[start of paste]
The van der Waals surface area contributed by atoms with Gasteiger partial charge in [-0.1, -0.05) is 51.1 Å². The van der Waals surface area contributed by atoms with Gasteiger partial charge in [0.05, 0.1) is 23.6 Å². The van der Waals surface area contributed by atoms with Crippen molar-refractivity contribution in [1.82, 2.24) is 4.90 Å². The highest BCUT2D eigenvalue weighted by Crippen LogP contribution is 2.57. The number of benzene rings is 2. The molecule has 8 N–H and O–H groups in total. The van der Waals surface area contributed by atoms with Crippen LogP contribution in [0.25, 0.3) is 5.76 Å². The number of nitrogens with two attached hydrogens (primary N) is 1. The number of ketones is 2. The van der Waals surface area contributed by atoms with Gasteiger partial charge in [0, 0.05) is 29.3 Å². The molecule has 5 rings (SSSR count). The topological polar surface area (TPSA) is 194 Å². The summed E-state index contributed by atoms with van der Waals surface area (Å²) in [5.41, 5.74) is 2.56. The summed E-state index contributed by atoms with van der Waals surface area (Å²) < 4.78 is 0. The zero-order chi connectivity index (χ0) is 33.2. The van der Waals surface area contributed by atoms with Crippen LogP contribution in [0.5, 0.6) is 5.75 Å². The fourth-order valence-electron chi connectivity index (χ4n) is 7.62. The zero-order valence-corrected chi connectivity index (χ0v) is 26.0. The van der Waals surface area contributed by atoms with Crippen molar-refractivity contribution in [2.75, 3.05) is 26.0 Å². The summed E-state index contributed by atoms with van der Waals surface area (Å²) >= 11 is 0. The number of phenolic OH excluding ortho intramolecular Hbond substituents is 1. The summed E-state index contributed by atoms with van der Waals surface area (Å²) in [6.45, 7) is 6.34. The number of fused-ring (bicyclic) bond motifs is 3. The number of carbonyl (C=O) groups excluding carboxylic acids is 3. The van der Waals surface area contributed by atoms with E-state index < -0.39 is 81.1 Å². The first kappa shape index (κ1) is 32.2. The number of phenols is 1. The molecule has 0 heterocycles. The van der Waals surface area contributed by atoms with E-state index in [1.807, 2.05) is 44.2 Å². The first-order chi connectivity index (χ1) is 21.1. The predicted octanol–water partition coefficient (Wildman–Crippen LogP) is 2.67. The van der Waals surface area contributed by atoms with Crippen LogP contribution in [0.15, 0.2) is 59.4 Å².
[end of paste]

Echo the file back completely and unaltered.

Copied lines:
The van der Waals surface area contributed by atoms with Gasteiger partial charge in [-0.1, -0.05) is 51.1 Å². The van der Waals surface area contributed by atoms with Gasteiger partial charge in [0.05, 0.1) is 23.6 Å². The van der Waals surface area contributed by atoms with Crippen molar-refractivity contribution in [1.82, 2.24) is 4.90 Å². The highest BCUT2D eigenvalue weighted by Crippen LogP contribution is 2.57. The number of benzene rings is 2. The molecule has 8 N–H and O–H groups in total. The van der Waals surface area contributed by atoms with Crippen LogP contribution in [0.25, 0.3) is 5.76 Å². The number of nitrogens with two attached hydrogens (primary N) is 1. The number of ketones is 2. The van der Waals surface area contributed by atoms with Gasteiger partial charge in [0, 0.05) is 29.3 Å². The molecule has 5 rings (SSSR count). The topological polar surface area (TPSA) is 194 Å². The summed E-state index contributed by atoms with van der Waals surface area (Å²) in [5.41, 5.74) is 2.56. The summed E-state index contributed by atoms with van der Waals surface area (Å²) < 4.78 is 0. The zero-order chi connectivity index (χ0) is 33.2. The van der Waals surface area contributed by atoms with Crippen LogP contribution in [0.5, 0.6) is 5.75 Å². The fourth-order valence-electron chi connectivity index (χ4n) is 7.62. The zero-order valence-corrected chi connectivity index (χ0v) is 26.0. The van der Waals surface area contributed by atoms with Crippen molar-refractivity contribution in [2.75, 3.05) is 26.0 Å². The summed E-state index contributed by atoms with van der Waals surface area (Å²) >= 11 is 0. The number of phenolic OH excluding ortho intramolecular Hbond substituents is 1. The summed E-state index contributed by atoms with van der Waals surface area (Å²) in [6.45, 7) is 6.34. The number of fused-ring (bicyclic) bond motifs is 3. The number of carbonyl (C=O) groups excluding carboxylic acids is 3. The van der Waals surface area contributed by atoms with E-state index < -0.39 is 81.1 Å². The first kappa shape index (κ1) is 32.2. The number of phenols is 1. The molecule has 0 heterocycles. The van der Waals surface area contributed by atoms with E-state index in [1.807, 2.05) is 44.2 Å². The first-order chi connectivity index (χ1) is 21.1. The predicted octanol–water partition coefficient (Wildman–Crippen LogP) is 2.67. The van der Waals surface area contributed by atoms with Crippen LogP contribution in [0.15, 0.2) is 59.4 Å².